Here at Flat in Porto we consider Porto’s centre the area comprised between Campo 24 de Agosto and Rotunda da Boavista and from the river Douro (South) to Praça do marquês (North). Easily walkable, here you find the several historical and cultural points of interest. There are also public transports anywhere in town and outside.
Points of Interest in the Centre of Porto
UNESCO – historical centre of Porto – going up and down the lovely streets of Sé or Vitoria area, on it’s southern hill the stairs of Barredo is like getting lost in Porto’s past. The narrow houses rise up, close to one another light with their skylights. The remaining of the old Walls of the city or Nazoni architecture is a small walk away. There’s no excuse not to walk here if you come to Porto.
Lapa Church and Cemetery – Lapa Church need well over 100 years to be built. That was due to the shortage of funding as well as to the napoleonic invasion. Here is where is kept the heart of King D. Pedro IV (who was the first of Brasil as a country). Also not to be missed (ideally during a concert!) the monumental organ bought in 1995.
The cemetery is also worth a visit. It looks like a museum of Romanticism times. it was opened to bury the victims of cholera, but also became the last address of many of the rich and noble of the city in their funerary chapels. You can find here some of the important writers like Arnaldo Gama, or Camilo Castelo Branco.
Gardens and Squares of Porto’s centre – Porto’s centre hasn’t got so many public green areas, but if you look from the sky you’ll notice that many of its homes do have a little green area to their backyards. Nevertheless there are some worth a visit in the centre. To the west, after the hospital of Santo António you have the beautiful gardens of Palácio de Cristal; up north towards the end of Rua da Constituição there is praça do Marquês; near Lapa Church there is Praça da República; in the centre of Porto on its eastern hill near praça dos Poveiros, the nice Jardim de São Lázaro; also in the very heart of Porto but on the western hill you have the lovely Passeio das Virtudes and the garden of the same name. You can’t miss the jardim da Cordoaria, very close to the Torre dos Clérigos.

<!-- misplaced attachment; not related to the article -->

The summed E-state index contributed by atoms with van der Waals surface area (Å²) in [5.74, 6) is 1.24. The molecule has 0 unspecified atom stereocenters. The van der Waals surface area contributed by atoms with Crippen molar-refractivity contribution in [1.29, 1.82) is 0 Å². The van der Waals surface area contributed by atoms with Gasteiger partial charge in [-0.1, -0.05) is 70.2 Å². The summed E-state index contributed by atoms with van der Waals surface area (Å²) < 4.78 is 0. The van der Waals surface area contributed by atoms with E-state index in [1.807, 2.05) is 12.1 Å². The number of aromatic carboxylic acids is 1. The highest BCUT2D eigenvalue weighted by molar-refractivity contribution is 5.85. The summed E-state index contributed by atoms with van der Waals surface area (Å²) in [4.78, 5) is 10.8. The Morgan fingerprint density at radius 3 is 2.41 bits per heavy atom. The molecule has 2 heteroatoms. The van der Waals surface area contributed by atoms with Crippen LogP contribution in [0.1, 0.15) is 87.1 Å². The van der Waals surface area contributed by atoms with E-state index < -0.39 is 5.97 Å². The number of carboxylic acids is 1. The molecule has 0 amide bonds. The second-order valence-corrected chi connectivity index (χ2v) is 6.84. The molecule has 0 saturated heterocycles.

Cedofeita street – This street gets it’s name from the little church of São Martinho de Cedofeita (6th century). The street is far more recent. It was opened 1762 according to plans by João de Almada e Melo (who has a street named after him: Rua do Almada). By 1813 it is already present in the round map by Balck de 1813. Today a good part of it is a pedestrian charming street.
Romanic Cedofeita Church – The full name is São Martinho de Cedofeita. This lovely church goes back to the Swabian times and is thought of as the oldest church of Porto. It is not clear when it was built, some say it was by king Reciario (466), some others say it was under king Teodomiro. There is in fact a legend telling about this king and his ill son, Ariamiro. The king in despair, sent emissaries filed with offerings to Saint Martin of Tours. It was the bishop of Braga Martinho de Dume who brought back a relic, with which help it is said the son was healed. Teodomiro ordered that the church was built, and because it was built so quickly, people referred to it as Cito Facta, or Cedo Feita, which means early made. And hence the name Cedofeita!
Accommodation in Porto’s Centre
If you need a short term accommodation in Porto, and prefere the centre of town, check here the apartments. Click on the link if you are looking for the apartments in the historical centre of Porto.